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Long-term exposure to air pollution and COVID-19 mortality and morbidity in Denmark: Who is most susceptible? (AIRCODEN)

Principal Investigator: 
,

University of Copenhagen, Denmark

This study will investigate whether exposure to air pollution increases the risk of severe COVID-19 outcomes, and identify the most susceptible groups by socioeconomic status, ethnicity, and comorbidities. Between March and December 2020, the investigators followed more than 3 million adults in Denmark. They will evaluate whether long- (40 years) and short- (1 year) term exposure to several common air pollutants increased the risk of COVID-19 hospitalization and mortality.

Funded under
Status: 
Ongoing
Abstract

Poster abstract for HEI Annual Conference 2022

Long-term exposure to air pollution and COVID-19 mortality and morbidity in Denmark: Who is most susceptible? (AIRCODEN)

Zorana Jovanovic Andersen,1 Jeanette Therming Jørgensen,1 Amar Mehta,1 Theis Lange,1 Rudi Westendorp,1 Tom Cole-Hunter,1 Shadi Azam,1 Jørgen Brandt,2 Thea Kølsher Fisher,3 Steffen Loft1, Gerard Hoek,4 Youn-Hee Lim1

1University of Copenhagen, Copenhagen, Denmark; 2Aarhus University, Roskilde, Denmark; 3Nordsjællands Hospital, Hillerød, Denmark; 4Utrecht University, Utrecht, the Netherlands

Background: Long-term exposure to air pollution increases the risk of respiratory and cardio metabolic diseases, which increases the risk of death from COVID-19, leading to the hypothesis that air pollution may increase susceptibility to mortality and morbidity from COVID-19. Early results from a handful of individual-level cohort studies suggest associations between long-term exposure to air pollution and COVID-19 mortality and morbidity, but it remains unclear who is most susceptible. We aim to examine whether long-term exposure to particulate matter < 2.5 µg/m3 in diameter (PM2.5), particulate matter < 10 µg/m3 in diameter (PM10), nitrogen dioxide (NO2), black carbon (BC), and ozone (O3) are associated with COVID-19 related mortality (Aim 1), hospitalizations (Aim 2) and incidence (Aim 3), and to identify the most susceptible groups by socio-economic status (SES), ethnicity, and co-morbidities.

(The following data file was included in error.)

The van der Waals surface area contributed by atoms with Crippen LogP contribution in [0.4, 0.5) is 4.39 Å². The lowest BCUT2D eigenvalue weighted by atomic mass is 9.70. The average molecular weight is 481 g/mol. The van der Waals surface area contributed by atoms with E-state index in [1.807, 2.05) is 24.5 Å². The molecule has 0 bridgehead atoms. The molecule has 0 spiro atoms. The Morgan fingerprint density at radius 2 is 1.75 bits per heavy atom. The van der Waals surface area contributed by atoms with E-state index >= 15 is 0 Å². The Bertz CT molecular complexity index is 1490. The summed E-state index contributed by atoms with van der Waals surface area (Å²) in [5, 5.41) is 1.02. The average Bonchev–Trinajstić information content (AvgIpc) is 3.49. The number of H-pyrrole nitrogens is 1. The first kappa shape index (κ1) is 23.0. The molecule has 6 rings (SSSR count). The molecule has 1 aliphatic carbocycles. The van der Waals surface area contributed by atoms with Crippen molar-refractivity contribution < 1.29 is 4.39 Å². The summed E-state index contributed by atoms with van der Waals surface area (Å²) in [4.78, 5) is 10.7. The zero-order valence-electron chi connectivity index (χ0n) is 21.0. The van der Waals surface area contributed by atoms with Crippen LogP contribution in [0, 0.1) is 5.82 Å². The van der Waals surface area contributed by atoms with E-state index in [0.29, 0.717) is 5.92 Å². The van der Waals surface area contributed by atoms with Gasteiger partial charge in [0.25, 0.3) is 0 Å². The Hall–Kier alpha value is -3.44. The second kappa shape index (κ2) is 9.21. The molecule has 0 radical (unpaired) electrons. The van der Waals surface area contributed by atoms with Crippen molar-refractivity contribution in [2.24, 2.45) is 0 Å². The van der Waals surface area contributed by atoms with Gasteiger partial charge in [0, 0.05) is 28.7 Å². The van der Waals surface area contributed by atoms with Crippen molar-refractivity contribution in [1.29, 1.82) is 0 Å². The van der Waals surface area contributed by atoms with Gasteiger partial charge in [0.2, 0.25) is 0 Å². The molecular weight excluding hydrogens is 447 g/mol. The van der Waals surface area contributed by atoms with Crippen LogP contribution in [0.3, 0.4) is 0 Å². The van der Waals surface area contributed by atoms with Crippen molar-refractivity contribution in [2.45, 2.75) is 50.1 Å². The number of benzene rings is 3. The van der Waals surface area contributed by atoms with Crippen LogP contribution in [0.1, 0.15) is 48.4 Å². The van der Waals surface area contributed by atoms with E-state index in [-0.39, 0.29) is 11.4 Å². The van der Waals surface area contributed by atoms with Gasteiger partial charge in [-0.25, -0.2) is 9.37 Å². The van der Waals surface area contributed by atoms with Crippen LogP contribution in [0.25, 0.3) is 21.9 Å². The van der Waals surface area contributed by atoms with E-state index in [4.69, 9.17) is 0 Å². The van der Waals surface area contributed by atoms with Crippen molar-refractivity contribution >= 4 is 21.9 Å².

Methods: In Aim 1, a cohort of 5,600,000 subjects residing in Denmark on March 1st, 2020, will be followed until the date of first COVID-19 infection, death from other reasons, emigration, or the end of follow-up on 30.4.2021. In Aims 2 and 3, 3,056,854 Danes age 30 years or older and residing in Denmark on March 1st, 2020, will be followed until the date of first COVID-19 hospitalization/death, death from other reasons, emigration, or the end of follow-up on 30.4.2021. Air pollution will be assigned to AIRCODEN cohort subjects at the residential address in 2020 and with complete moving history available from 1979-2019, by: 1) the Danish integrated DEHM/UBM model providing annual means of NO2, PM2.5, PM10, BC, O3, from 1979 until 2019; 2) the European-wide hybrid land use regression model developed within the Effects of Low-Level Air Pollution: A Study in Europe (ELAPSE) project, providing annual concentrations of PM2.5, NO2, BC, and O3 for year 2010. We will estimate the association between long-term exposure to air pollution (40-year (1979-2019) and 1-year (2019)) residential mean levels of PM2.5, PM10, NO2, BC, and O3 and COVID-19 incidence/mortality/hospitalizations, using Cox regression models, adjusting for individual-level (education, income, employment status, housing, marital status, and country of origin) and area-level (parish) SES factors (population density, mean income, % unemployment, % primary or lower education, access to healthcare). Effect modification by individual-level SES, ethnicity and co-morbidities with cardiovascular disease, respiratory diseases, diabetes, lung cancer and dementia, and ethnicity will be evaluated by entering interaction terms into the model. Separate analyses will be performed for different time-periods, defined by stages of lockdown as well as increasing capacity of testing strategies.

Conclusions. Our findings will provide important new data to elucidate whether long-term exposure to ambient air pollution contributes to COVID-19 morbidity and mortality, identify relevant pollutants, as well as who is most suscpetible.